Fiction as a Political Weapon

The second Raggant Fiction Festival is less than two weeks away. This year’s theme is: Fiction as a Political Weapon

weapon-1024x918

I get to lead off the day comparing two dystopian imaginations, That Hideous Strength by C. S. Lewis and 1984 by George Orwell. There’s a new children’s track this year for kids ages 3-10. I wrote a short story that I’m going to read for them in the afternoon. Check out the festival page for the full schedule and titles of the talks. Registration closes next Monday.

The Lifeblood of Fiction

My mom really wanted me to read when I was a kid. She taught English before I was born, then she stayed home to care for me (and my sister who joined us two years later). Summers included weekly trips to the public library where, as I remember, my sister would return her borrowed stack and collect a new tower for the following week while I thought about whether or not I really wanted to read the next McGurk mystery.

Maybe it wasn’t quite that pitiful, but after Encyclopedia Brown and McGurk and The Mad Scientist’s Club I spent my time reading things such as road signs. I don’t remember any book from my elementary school classes. I do remember much better the books I was assigned in Junior High and High School that I didn’t read. Somehow I graduated, and Lord of the Flies left the greatest impression. That’s what happens when you only read one.

Between my freshman and sophomore years of college I became a Calvinist. That got me excited about studying and reading but only so far as it concerned “the Truth.” The novels assigned in my Humanities class were for the “less spiritual” in my book. Through college and seminary I devoured works full of propositions and despised those filled with plots and characters. When I met Mo, she told me it was wrong that I hadn’t read The Lion, the Witch, and the Wardrobe. So I read it, earned the respect points, and then quit somewhere in the first chapter of Prince Caspian.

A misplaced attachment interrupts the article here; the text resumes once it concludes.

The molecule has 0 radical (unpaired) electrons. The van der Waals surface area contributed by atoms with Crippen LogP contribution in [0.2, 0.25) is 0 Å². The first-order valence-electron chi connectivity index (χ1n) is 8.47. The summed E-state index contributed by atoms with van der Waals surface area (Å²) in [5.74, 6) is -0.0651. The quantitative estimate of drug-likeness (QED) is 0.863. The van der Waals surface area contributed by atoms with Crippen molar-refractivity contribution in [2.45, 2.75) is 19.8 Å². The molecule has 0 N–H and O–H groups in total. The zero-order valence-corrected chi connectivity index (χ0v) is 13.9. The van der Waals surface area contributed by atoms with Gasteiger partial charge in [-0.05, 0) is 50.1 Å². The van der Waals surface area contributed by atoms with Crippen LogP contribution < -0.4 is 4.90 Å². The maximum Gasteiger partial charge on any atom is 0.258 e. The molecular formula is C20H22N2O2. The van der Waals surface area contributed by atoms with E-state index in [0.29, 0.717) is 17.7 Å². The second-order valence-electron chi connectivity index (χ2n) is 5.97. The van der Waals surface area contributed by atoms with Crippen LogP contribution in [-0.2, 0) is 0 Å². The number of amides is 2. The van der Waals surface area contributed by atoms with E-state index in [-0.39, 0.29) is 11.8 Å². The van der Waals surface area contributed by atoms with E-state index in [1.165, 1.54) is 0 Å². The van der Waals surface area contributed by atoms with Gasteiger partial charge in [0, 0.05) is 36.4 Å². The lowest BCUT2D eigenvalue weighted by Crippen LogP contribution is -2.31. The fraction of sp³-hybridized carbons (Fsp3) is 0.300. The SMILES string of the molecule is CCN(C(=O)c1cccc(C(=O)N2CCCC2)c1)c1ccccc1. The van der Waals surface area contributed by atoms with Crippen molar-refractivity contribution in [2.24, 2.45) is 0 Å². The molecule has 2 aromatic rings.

More than a decade later, not only did I realize I was missing out, I realized I needed to repent. My disdain for fiction was dumb. Willful neglect truncated my imagination, my worldview, and my relationships. It also pruned my theology and worship. There is more to say about all this, and I’m excited to say it at the Raggant Fiction Festival.

Fiction Festival

Our keynote speaker for the festival is Douglas Bond. He’s an actual author (!) and I’ve enjoyed The Betrayal and am almost finished reading the first of three in the Crown and Covenant series to our kids. His talks will make the day worth the cost. Also speaking will be our school’s headmaster, Jonathan Sarr. Among other things he teaches our Omnibus class which includes many of the shapers and staples of Western culture. Andy Bowers was our first full-time teacher and has covered all kinds of literature with our older grammar students. New to our faculty this fall is Leila Bowers who will teach another Omnibus class. She’s been teaching at a community college for several years and will bring more narrative mettle to the pot than most of us.

But I get to lead off. I am the least qualified to talk about the merits of all the fiction books that should go on one’s shelf, but I am definitely excited to talk about the need for fiction to be on the shelf. Good fiction is a lifeblood for Christian faith and faithfulness. It cannot replace the Bible nor does it intend to. It does help us think about how to live out the Bible and, done right, moves us to want to.

If you are a fiction hater, or ignore fiction, and especially if you hate or ignore with fussy theological reasons, then this Festival is aimed to bless you. If you already love fiction, then you will probably enjoy it as well. Check out the event page and consider hanging with us in Marysville on Saturday, September 26.